Bloomberg Turns Class War Into Generational War Print
Monday, 31 October 2011 15:01

The basic economic facts of the last three decades are smashing down around us like a ton of bricks. The bulk of the gains from economic growth have gone to the richest 10 percent and especially the richest 1 percent. The bottom 90 percent of the population has seen little benefit from three decades in which output per worker hour nearly doubled.

So how does Bloomberg News deal with this situation? It warns us of "generational war." It tells us that Social Security and Medicare benefits for seniors will be pitted against "investment in children, education, infrastructure and other programs."

In this context it is important to remember that it is only possible to pit seniors against children if higher taxes on the wealthy or on Wall Street are ruled out of consideration, as Bloomberg News seems to have done. It is also necessary to rule out major cuts in the defense budget, which Bloomberg News also seems to have done. If military spending were lowered to its pre-September 11th share of GDP, we would save more than $2.5 trillion over the next decade.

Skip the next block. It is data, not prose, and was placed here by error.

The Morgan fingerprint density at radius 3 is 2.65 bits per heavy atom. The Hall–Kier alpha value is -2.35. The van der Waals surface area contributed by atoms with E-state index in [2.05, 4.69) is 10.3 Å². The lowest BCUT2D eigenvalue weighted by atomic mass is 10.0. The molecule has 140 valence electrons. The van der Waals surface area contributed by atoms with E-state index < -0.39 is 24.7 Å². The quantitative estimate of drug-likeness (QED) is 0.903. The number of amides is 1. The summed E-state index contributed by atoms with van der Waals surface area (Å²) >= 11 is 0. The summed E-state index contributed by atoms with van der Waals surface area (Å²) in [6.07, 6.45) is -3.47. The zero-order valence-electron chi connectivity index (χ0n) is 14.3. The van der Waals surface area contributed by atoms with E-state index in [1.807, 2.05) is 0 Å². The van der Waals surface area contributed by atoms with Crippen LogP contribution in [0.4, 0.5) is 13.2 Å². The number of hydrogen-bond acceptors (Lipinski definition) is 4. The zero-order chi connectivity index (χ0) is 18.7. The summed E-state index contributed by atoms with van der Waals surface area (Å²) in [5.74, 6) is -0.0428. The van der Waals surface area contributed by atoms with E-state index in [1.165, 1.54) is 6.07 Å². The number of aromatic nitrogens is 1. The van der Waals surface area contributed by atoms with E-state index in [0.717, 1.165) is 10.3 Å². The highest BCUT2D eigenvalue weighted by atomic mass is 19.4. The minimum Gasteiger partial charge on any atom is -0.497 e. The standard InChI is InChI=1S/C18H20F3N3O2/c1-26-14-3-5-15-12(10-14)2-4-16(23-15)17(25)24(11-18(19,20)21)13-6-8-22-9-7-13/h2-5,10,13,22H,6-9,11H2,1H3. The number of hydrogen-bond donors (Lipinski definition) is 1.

To pit the young against the old it is also necessary to rule out large cuts in government payments to the pharmaceutical industry. The government is projected to spend close to $1.5 trillion on prescription drugs in the next decade that would sell for around $150 billion in a free market without government granted patent monopolies. It is also necessary to rule out freer trade in medical services that would allow people in the United States to take advantage of the more efficient health care systems elsewhere in the world. If we paid the same amount per person for our health care as did people in any other wealthy country we would be looking at huge budget surpluses in the long-term, not deficits.